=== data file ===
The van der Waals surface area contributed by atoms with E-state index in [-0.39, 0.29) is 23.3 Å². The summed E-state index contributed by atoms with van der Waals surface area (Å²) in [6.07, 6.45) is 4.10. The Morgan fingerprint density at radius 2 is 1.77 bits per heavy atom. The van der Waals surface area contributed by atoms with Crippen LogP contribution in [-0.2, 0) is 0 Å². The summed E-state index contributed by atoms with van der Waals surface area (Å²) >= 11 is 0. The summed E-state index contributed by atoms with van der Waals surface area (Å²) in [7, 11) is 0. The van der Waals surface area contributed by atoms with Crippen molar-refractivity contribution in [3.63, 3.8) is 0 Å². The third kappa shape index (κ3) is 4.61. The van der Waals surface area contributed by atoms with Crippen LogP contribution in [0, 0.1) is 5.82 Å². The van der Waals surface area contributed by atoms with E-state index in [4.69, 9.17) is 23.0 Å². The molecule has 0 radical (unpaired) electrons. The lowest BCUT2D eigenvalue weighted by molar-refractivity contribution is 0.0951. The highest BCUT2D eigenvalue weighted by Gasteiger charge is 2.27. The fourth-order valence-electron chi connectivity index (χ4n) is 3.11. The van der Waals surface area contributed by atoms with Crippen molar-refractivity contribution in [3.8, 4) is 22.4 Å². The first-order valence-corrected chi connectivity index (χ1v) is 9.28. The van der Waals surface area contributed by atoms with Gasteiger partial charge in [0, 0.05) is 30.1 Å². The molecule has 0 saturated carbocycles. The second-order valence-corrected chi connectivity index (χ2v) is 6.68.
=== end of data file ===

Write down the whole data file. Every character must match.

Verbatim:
The van der Waals surface area contributed by atoms with E-state index in [-0.39, 0.29) is 23.3 Å². The summed E-state index contributed by atoms with van der Waals surface area (Å²) in [6.07, 6.45) is 4.10. The Morgan fingerprint density at radius 2 is 1.77 bits per heavy atom. The van der Waals surface area contributed by atoms with Crippen LogP contribution in [-0.2, 0) is 0 Å². The summed E-state index contributed by atoms with van der Waals surface area (Å²) >= 11 is 0. The summed E-state index contributed by atoms with van der Waals surface area (Å²) in [7, 11) is 0. The van der Waals surface area contributed by atoms with Crippen molar-refractivity contribution in [3.63, 3.8) is 0 Å². The third kappa shape index (κ3) is 4.61. The van der Waals surface area contributed by atoms with Crippen LogP contribution in [0, 0.1) is 5.82 Å². The van der Waals surface area contributed by atoms with E-state index in [4.69, 9.17) is 23.0 Å². The molecule has 0 radical (unpaired) electrons. The lowest BCUT2D eigenvalue weighted by molar-refractivity contribution is 0.0951. The highest BCUT2D eigenvalue weighted by Gasteiger charge is 2.27. The fourth-order valence-electron chi connectivity index (χ4n) is 3.11. The van der Waals surface area contributed by atoms with Crippen molar-refractivity contribution in [3.8, 4) is 22.4 Å². The first-order valence-corrected chi connectivity index (χ1v) is 9.28. The van der Waals surface area contributed by atoms with Gasteiger partial charge in [0, 0.05) is 30.1 Å². The molecule has 0 saturated carbocycles. The second-order valence-corrected chi connectivity index (χ2v) is 6.68.